Netherlands vs England Prediction: How Southgate has rewritten England’s penalty rulebook

 | Monday 8th July 2024, 12:05pm

Monday 8th July 2024, 12:05pm

Screenshot 2024-07-08 at 11.28.40

England’s men did something they had never done before in their Euro 2024 quarter-final win over Switzerland. They scored five out of five penalties in a shootout, and after Jordan Pickford saved Manuel Akanji’s effort, booked their place in the final four. 

They’ve never ever scored all five penalties before, even in previous successes. But penalty successes were not even a thing before Gareth Southgate donned his waistcoat and took the job back in 2016. This is likely to be his last tournament, and although some disagree with his tactics, there is one undeniable thing he deserves praise for. England are no longer haunted by a penalty voodoo. 

Below we explore how he has done it, whether it can carry England to Euro 2024 glory and my our Netherlands vs England prediction,

Netherlands vs England Betting Tips

  • England to win on penalties @ 8/1

It feels like a different world now, but England used to be utterly hopeless at penalties. They had genuine chances to win major tournaments in 1990, 1996, 2004 and 2006 - but lost on penalties each and every time. The heartache was so severe that England lost all hope of ever progressing on penalties. 

From Chris Waddle to Stuart Pearce, Darius Vassell to Frank Lampard, the names that have missed in shootouts have their names etched into the fabric of this nation. Another defeat followed in 2012 as Andrea Pirlo Panenka’d Joe Hart, before the most painful one of the lot - the Euro 2020 final defeat at Wembley. 

That one came under the reign of Gareth Southgate, but it feels like it is now an anomaly. England have won shootouts against Colombia and now two against Switzerland, as the players and manager appear to have crafted a system that works. 

Gary Neville has alluded to it several times, but the preparation simply wasn’t there for the Golden Generation to win shootouts. They practiced in training, but they did so as a full squad - and they found it difficult to replicate the pressure that came in tournaments. Perhaps it was too relaxed, with the likes of Lampard and Steven Gerrard able to ping in penalties in training until the cows came home. 

Euro 2024 Odds

Perhaps the club loyalties in the squad had ingrained themselves too much, and there was not the same unity we see today. The press also played their part. The viciousness of the reporting, and hunt for a scapegoat must have made an impact, as multiple players and managers seemed scared to fail. 

Now the press these days are far from perfect, but what Southgate has created is a positive relationship between the squad and the journalists who travel with England. They play darts together, and there is certainly a less ‘us vs them’ mentality, as the manager knows he need them onside if the squad is to be successful. The squad harmony is also the best it has ever been and the players are in the very best place to succeed from the spot. 

Then we come to the penalties themselves. It has been reported that Southgate is very meticulous with his planning, and takes three or four players away after training to practice in a serious environment. There is no joking about, and the walk from the halfway line is recreated. As you noticed on Saturday, the takers all have their individual processes, which usually starts with Jordan Pickford giving them the ball and involves breathing techniques before they shoot.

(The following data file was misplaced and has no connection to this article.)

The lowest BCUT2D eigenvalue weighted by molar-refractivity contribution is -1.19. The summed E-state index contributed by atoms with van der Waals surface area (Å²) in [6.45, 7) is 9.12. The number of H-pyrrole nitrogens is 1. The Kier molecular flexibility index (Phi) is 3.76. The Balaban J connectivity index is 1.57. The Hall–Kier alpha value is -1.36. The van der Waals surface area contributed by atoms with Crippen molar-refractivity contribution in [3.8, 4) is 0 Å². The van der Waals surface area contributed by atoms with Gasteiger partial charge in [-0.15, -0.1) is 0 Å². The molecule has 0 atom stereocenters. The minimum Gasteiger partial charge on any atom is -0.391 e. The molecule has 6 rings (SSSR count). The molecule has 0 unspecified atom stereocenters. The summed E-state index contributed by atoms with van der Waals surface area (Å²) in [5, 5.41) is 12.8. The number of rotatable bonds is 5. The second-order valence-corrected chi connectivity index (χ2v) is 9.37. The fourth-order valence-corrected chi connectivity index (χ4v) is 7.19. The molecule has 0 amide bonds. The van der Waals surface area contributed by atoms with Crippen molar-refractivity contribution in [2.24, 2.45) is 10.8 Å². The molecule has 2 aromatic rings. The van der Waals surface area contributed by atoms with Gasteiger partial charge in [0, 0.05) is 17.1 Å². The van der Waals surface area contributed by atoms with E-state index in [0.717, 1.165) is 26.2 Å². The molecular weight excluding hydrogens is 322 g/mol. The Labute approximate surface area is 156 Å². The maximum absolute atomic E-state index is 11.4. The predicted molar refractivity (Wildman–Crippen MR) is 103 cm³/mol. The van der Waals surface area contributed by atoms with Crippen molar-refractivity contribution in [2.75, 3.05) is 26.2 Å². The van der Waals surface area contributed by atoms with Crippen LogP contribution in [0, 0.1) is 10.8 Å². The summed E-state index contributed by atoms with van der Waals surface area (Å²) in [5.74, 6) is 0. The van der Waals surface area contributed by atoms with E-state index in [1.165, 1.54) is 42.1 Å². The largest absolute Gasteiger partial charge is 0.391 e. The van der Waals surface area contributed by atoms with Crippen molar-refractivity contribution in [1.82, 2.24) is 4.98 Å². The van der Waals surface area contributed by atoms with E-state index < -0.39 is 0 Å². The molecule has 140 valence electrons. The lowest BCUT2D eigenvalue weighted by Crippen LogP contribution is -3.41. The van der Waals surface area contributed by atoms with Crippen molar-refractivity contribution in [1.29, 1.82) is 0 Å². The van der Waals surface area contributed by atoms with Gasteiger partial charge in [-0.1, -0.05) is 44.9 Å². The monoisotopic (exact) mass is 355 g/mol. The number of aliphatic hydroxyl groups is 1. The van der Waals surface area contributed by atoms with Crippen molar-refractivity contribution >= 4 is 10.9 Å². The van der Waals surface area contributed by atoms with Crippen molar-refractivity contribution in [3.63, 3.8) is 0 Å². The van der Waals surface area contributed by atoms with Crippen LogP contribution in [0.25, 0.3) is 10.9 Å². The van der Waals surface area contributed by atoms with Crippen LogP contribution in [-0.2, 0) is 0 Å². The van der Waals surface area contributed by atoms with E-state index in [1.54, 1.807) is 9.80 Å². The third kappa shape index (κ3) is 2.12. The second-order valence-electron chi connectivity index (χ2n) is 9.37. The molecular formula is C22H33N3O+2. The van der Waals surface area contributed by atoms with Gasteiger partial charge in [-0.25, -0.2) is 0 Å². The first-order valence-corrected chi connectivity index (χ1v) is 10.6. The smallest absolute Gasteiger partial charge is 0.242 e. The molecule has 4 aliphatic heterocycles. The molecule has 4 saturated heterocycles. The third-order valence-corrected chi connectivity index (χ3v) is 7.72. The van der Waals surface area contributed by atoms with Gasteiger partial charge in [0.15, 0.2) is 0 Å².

The chaos vs calm in the period between extra-time and penalties is also crucial. In the final against Italy, there was a little too much confusion in the post-match huddle, while two takers in the form of Jadon Sancho and Marcus Rashford had only come onto the pitch with 90 seconds to go. Against Switzerland, Trent Alexander-Arnold and Ivan Toney were given a longer amount of time to get up to speed and get a few touches of the ball, before the penalties began. That is clearly something Southgate has taken into account. 

This time around, even without Harry Kane on the pitch, Southgate and the players were both clear and decisive. In the middle of the huddle, with a folder containing the takers and their stats, the manager didn’t say too much. In fact, in this situation it has been statistically proven that too many instructions can have a negative influence on the players. Instead, he assertively pointed at the players, and said their names in the order they would take.

“Cole, first. Jude, second. Bukayo, third. Ivan, fourth. Trent, fifth.”

He even went further down the order, to Eberechi Eze, Jordan Pickford and Luke Shaw, making sure every single player knew their jobs. There were no surprises, while Southgate also had fantastic penalty takers on the pitch. Cole Palmer and Toney are two of the best penalty takers in the world, while Bukayo Saka has now become Arsenal’s designated taker. Jude Bellingham has the technique and arrogance needed to score a penalty, while Trent’s technique is second-to-none. 

Netherlands vs England Odds

Then we come to England’s penalty hero. Jordan Pickford. The research the goalkeeping department had done was printed on his water bottle, telling him which way to dive. He executed his save perfectly, and has now stopped at least one penalty in every shootout he has been involved in for England. He’s somewhat of a specialist at this point. 

If England make it to penalties again, we have every right to be confident. From the psychology, to the technique, every aspect has been revamped, and Southgate deserves huge credit for that progress. Shootouts are no longer something to be feared, but relished.  

Check out our other Euro 2024 Betting Tips here. 


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